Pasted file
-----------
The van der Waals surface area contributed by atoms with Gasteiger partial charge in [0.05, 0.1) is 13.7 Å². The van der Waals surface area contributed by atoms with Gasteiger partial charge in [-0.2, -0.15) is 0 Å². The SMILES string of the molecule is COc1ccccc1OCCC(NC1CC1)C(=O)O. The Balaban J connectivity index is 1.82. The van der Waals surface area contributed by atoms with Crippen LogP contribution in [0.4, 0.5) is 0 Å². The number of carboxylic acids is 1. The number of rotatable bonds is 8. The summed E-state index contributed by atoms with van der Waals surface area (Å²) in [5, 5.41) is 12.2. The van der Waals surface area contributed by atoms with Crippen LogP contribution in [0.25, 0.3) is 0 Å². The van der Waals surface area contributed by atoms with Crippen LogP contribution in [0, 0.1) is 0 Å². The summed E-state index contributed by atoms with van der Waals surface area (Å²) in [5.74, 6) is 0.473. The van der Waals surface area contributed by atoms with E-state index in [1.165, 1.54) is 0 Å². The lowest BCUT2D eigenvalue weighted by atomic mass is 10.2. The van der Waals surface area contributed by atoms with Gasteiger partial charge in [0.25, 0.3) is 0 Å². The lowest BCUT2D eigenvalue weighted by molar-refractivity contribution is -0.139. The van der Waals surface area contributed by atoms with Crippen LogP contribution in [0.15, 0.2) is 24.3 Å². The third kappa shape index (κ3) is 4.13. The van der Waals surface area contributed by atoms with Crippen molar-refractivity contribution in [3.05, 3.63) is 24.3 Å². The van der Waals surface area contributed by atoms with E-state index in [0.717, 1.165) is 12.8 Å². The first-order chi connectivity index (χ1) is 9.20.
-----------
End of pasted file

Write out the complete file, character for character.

The van der Waals surface area contributed by atoms with Gasteiger partial charge in [0.05, 0.1) is 13.7 Å². The van der Waals surface area contributed by atoms with Gasteiger partial charge in [-0.2, -0.15) is 0 Å². The SMILES string of the molecule is COc1ccccc1OCCC(NC1CC1)C(=O)O. The Balaban J connectivity index is 1.82. The van der Waals surface area contributed by atoms with Crippen LogP contribution in [0.4, 0.5) is 0 Å². The number of carboxylic acids is 1. The number of rotatable bonds is 8. The summed E-state index contributed by atoms with van der Waals surface area (Å²) in [5, 5.41) is 12.2. The van der Waals surface area contributed by atoms with Crippen LogP contribution in [0.25, 0.3) is 0 Å². The van der Waals surface area contributed by atoms with Crippen LogP contribution in [0, 0.1) is 0 Å². The summed E-state index contributed by atoms with van der Waals surface area (Å²) in [5.74, 6) is 0.473. The van der Waals surface area contributed by atoms with E-state index in [1.165, 1.54) is 0 Å². The lowest BCUT2D eigenvalue weighted by atomic mass is 10.2. The van der Waals surface area contributed by atoms with Gasteiger partial charge in [0.25, 0.3) is 0 Å². The lowest BCUT2D eigenvalue weighted by molar-refractivity contribution is -0.139. The van der Waals surface area contributed by atoms with Crippen LogP contribution in [0.15, 0.2) is 24.3 Å². The third kappa shape index (κ3) is 4.13. The van der Waals surface area contributed by atoms with Crippen molar-refractivity contribution in [3.05, 3.63) is 24.3 Å². The van der Waals surface area contributed by atoms with E-state index in [0.717, 1.165) is 12.8 Å². The first-order chi connectivity index (χ1) is 9.20.